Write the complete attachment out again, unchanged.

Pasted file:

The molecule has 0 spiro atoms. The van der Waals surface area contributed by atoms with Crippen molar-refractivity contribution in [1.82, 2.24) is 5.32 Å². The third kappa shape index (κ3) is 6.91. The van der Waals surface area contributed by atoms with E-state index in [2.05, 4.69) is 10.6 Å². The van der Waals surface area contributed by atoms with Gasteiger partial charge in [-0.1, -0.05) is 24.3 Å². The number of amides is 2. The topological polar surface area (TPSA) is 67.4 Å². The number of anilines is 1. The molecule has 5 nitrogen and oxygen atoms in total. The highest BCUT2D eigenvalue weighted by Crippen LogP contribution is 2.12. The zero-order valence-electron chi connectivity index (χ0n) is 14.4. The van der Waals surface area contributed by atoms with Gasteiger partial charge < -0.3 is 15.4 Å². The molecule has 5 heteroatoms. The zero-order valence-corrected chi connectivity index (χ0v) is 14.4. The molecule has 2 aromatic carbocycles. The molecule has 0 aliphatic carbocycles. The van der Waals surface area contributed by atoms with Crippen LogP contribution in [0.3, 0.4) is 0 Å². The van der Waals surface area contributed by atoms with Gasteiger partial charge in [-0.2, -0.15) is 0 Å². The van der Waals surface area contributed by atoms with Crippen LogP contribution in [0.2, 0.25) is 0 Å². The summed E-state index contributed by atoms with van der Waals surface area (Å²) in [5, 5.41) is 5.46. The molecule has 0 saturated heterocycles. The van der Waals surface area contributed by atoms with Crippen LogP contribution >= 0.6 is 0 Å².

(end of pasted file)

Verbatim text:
The molecule has 0 spiro atoms. The van der Waals surface area contributed by atoms with Crippen molar-refractivity contribution in [1.82, 2.24) is 5.32 Å². The third kappa shape index (κ3) is 6.91. The van der Waals surface area contributed by atoms with E-state index in [2.05, 4.69) is 10.6 Å². The van der Waals surface area contributed by atoms with Gasteiger partial charge in [-0.1, -0.05) is 24.3 Å². The number of amides is 2. The topological polar surface area (TPSA) is 67.4 Å². The number of anilines is 1. The molecule has 5 nitrogen and oxygen atoms in total. The highest BCUT2D eigenvalue weighted by Crippen LogP contribution is 2.12. The zero-order valence-electron chi connectivity index (χ0n) is 14.4. The van der Waals surface area contributed by atoms with Gasteiger partial charge < -0.3 is 15.4 Å². The molecule has 5 heteroatoms. The zero-order valence-corrected chi connectivity index (χ0v) is 14.4. The molecule has 2 aromatic carbocycles. The molecule has 0 aliphatic carbocycles. The van der Waals surface area contributed by atoms with Crippen LogP contribution in [0.3, 0.4) is 0 Å². The van der Waals surface area contributed by atoms with Gasteiger partial charge in [-0.2, -0.15) is 0 Å². The van der Waals surface area contributed by atoms with Crippen LogP contribution in [0.2, 0.25) is 0 Å². The summed E-state index contributed by atoms with van der Waals surface area (Å²) in [5, 5.41) is 5.46. The molecule has 0 saturated heterocycles. The van der Waals surface area contributed by atoms with Crippen LogP contribution >= 0.6 is 0 Å².